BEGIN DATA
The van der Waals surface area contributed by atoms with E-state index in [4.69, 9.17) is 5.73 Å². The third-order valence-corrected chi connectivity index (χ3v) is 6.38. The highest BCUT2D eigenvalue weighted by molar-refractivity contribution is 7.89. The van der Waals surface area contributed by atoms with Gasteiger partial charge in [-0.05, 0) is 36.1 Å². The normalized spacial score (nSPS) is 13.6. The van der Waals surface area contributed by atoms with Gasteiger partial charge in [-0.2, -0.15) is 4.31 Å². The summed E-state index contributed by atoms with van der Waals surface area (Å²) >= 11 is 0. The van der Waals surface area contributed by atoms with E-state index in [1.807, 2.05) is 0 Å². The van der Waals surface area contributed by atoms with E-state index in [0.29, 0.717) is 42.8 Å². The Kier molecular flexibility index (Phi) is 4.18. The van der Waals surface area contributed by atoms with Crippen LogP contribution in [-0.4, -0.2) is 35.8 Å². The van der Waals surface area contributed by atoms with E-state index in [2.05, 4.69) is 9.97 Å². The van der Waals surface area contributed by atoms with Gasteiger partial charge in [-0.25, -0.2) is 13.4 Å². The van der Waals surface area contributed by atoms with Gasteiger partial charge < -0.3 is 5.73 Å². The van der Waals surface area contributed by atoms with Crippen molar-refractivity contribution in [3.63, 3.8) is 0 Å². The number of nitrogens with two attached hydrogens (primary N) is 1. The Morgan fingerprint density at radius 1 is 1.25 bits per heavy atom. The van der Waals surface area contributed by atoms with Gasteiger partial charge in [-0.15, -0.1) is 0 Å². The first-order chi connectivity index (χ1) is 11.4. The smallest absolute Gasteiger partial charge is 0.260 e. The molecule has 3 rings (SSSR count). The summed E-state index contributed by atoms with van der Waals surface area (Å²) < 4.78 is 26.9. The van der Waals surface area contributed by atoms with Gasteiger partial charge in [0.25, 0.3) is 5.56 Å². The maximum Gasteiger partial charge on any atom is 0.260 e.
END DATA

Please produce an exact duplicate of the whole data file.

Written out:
The van der Waals surface area contributed by atoms with E-state index in [4.69, 9.17) is 5.73 Å². The third-order valence-corrected chi connectivity index (χ3v) is 6.38. The highest BCUT2D eigenvalue weighted by molar-refractivity contribution is 7.89. The van der Waals surface area contributed by atoms with Gasteiger partial charge in [-0.05, 0) is 36.1 Å². The normalized spacial score (nSPS) is 13.6. The van der Waals surface area contributed by atoms with Gasteiger partial charge in [-0.2, -0.15) is 4.31 Å². The summed E-state index contributed by atoms with van der Waals surface area (Å²) >= 11 is 0. The van der Waals surface area contributed by atoms with E-state index in [1.807, 2.05) is 0 Å². The van der Waals surface area contributed by atoms with E-state index in [0.29, 0.717) is 42.8 Å². The Kier molecular flexibility index (Phi) is 4.18. The van der Waals surface area contributed by atoms with Crippen LogP contribution in [-0.4, -0.2) is 35.8 Å². The van der Waals surface area contributed by atoms with E-state index in [2.05, 4.69) is 9.97 Å². The van der Waals surface area contributed by atoms with Gasteiger partial charge in [-0.25, -0.2) is 13.4 Å². The van der Waals surface area contributed by atoms with Gasteiger partial charge < -0.3 is 5.73 Å². The van der Waals surface area contributed by atoms with Crippen molar-refractivity contribution in [3.63, 3.8) is 0 Å². The number of nitrogens with two attached hydrogens (primary N) is 1. The Morgan fingerprint density at radius 1 is 1.25 bits per heavy atom. The van der Waals surface area contributed by atoms with Gasteiger partial charge in [-0.15, -0.1) is 0 Å². The first-order chi connectivity index (χ1) is 11.4. The smallest absolute Gasteiger partial charge is 0.260 e. The molecule has 3 rings (SSSR count). The summed E-state index contributed by atoms with van der Waals surface area (Å²) < 4.78 is 26.9. The van der Waals surface area contributed by atoms with Gasteiger partial charge in [0.25, 0.3) is 5.56 Å². The maximum Gasteiger partial charge on any atom is 0.260 e.